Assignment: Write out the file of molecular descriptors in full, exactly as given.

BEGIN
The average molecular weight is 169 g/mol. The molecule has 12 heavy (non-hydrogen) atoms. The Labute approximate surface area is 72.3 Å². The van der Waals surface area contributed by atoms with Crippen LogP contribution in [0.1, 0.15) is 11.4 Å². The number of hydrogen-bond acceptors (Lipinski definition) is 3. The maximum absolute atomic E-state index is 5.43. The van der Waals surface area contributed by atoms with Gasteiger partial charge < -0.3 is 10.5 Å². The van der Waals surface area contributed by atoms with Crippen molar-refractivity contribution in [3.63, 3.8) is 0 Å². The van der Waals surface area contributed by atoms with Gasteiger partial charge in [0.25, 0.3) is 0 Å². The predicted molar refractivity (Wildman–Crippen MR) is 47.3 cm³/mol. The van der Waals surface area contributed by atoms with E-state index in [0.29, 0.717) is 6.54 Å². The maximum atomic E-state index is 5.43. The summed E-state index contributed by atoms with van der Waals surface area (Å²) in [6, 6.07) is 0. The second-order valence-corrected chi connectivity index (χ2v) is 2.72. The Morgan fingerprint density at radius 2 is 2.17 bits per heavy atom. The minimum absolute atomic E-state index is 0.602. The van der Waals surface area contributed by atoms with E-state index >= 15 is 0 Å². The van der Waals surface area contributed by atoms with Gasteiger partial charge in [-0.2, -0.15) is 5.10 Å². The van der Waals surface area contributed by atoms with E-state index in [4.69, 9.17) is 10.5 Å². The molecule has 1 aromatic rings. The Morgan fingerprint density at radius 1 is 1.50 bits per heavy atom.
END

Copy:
The average molecular weight is 169 g/mol. The molecule has 12 heavy (non-hydrogen) atoms. The Labute approximate surface area is 72.3 Å². The van der Waals surface area contributed by atoms with Crippen LogP contribution in [0.1, 0.15) is 11.4 Å². The number of hydrogen-bond acceptors (Lipinski definition) is 3. The maximum absolute atomic E-state index is 5.43. The van der Waals surface area contributed by atoms with Gasteiger partial charge < -0.3 is 10.5 Å². The van der Waals surface area contributed by atoms with Crippen molar-refractivity contribution in [3.63, 3.8) is 0 Å². The van der Waals surface area contributed by atoms with Gasteiger partial charge in [0.25, 0.3) is 0 Å². The predicted molar refractivity (Wildman–Crippen MR) is 47.3 cm³/mol. The van der Waals surface area contributed by atoms with E-state index in [0.29, 0.717) is 6.54 Å². The maximum atomic E-state index is 5.43. The summed E-state index contributed by atoms with van der Waals surface area (Å²) in [6, 6.07) is 0. The second-order valence-corrected chi connectivity index (χ2v) is 2.72. The Morgan fingerprint density at radius 2 is 2.17 bits per heavy atom. The minimum absolute atomic E-state index is 0.602. The van der Waals surface area contributed by atoms with E-state index >= 15 is 0 Å². The van der Waals surface area contributed by atoms with Gasteiger partial charge in [-0.2, -0.15) is 5.10 Å². The van der Waals surface area contributed by atoms with E-state index in [4.69, 9.17) is 10.5 Å². The molecule has 1 aromatic rings. The Morgan fingerprint density at radius 1 is 1.50 bits per heavy atom.